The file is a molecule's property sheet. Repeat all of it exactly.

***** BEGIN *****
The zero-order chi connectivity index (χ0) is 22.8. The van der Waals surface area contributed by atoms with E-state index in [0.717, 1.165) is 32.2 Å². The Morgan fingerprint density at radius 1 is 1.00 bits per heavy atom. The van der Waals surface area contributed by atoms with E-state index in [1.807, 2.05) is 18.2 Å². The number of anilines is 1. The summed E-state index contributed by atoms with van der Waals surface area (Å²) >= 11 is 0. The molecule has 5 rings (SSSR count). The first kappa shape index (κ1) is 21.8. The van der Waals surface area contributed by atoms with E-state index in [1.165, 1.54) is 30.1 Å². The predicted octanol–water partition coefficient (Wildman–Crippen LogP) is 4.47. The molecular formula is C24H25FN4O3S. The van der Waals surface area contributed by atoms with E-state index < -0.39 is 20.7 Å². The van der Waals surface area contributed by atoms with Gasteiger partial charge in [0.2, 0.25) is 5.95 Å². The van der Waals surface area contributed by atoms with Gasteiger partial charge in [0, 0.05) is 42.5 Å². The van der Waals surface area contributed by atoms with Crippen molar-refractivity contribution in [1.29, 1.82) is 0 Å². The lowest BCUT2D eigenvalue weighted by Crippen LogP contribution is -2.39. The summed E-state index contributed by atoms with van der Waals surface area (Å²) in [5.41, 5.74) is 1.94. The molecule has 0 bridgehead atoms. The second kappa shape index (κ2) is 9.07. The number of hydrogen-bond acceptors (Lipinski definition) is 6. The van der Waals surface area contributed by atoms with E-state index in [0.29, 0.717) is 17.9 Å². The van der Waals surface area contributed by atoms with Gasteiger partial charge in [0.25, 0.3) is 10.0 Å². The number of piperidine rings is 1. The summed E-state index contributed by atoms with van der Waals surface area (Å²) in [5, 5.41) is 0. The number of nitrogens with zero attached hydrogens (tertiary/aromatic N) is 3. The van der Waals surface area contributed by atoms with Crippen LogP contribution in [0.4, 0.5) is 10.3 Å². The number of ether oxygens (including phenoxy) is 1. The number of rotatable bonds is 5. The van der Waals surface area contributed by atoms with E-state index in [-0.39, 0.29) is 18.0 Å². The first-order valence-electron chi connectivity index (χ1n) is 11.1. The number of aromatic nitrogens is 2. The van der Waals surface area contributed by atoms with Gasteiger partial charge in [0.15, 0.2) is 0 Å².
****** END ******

The zero-order chi connectivity index (χ0) is 22.8. The van der Waals surface area contributed by atoms with E-state index in [0.717, 1.165) is 32.2 Å². The Morgan fingerprint density at radius 1 is 1.00 bits per heavy atom. The van der Waals surface area contributed by atoms with E-state index in [1.807, 2.05) is 18.2 Å². The number of anilines is 1. The summed E-state index contributed by atoms with van der Waals surface area (Å²) >= 11 is 0. The molecule has 5 rings (SSSR count). The first kappa shape index (κ1) is 21.8. The van der Waals surface area contributed by atoms with E-state index in [1.165, 1.54) is 30.1 Å². The predicted octanol–water partition coefficient (Wildman–Crippen LogP) is 4.47. The molecular formula is C24H25FN4O3S. The van der Waals surface area contributed by atoms with E-state index < -0.39 is 20.7 Å². The van der Waals surface area contributed by atoms with Gasteiger partial charge in [0.2, 0.25) is 5.95 Å². The van der Waals surface area contributed by atoms with Gasteiger partial charge in [0, 0.05) is 42.5 Å². The van der Waals surface area contributed by atoms with Crippen molar-refractivity contribution in [1.29, 1.82) is 0 Å². The lowest BCUT2D eigenvalue weighted by Crippen LogP contribution is -2.39. The summed E-state index contributed by atoms with van der Waals surface area (Å²) in [5.41, 5.74) is 1.94. The molecule has 0 bridgehead atoms. The second kappa shape index (κ2) is 9.07. The number of hydrogen-bond acceptors (Lipinski definition) is 6. The van der Waals surface area contributed by atoms with E-state index in [0.29, 0.717) is 17.9 Å². The van der Waals surface area contributed by atoms with Gasteiger partial charge in [0.25, 0.3) is 10.0 Å². The number of piperidine rings is 1. The summed E-state index contributed by atoms with van der Waals surface area (Å²) in [5, 5.41) is 0. The number of nitrogens with zero attached hydrogens (tertiary/aromatic N) is 3. The van der Waals surface area contributed by atoms with Crippen LogP contribution in [0.4, 0.5) is 10.3 Å². The number of ether oxygens (including phenoxy) is 1. The number of rotatable bonds is 5. The van der Waals surface area contributed by atoms with E-state index in [-0.39, 0.29) is 18.0 Å². The first-order valence-electron chi connectivity index (χ1n) is 11.1. The number of aromatic nitrogens is 2. The van der Waals surface area contributed by atoms with Gasteiger partial charge in [0.15, 0.2) is 0 Å².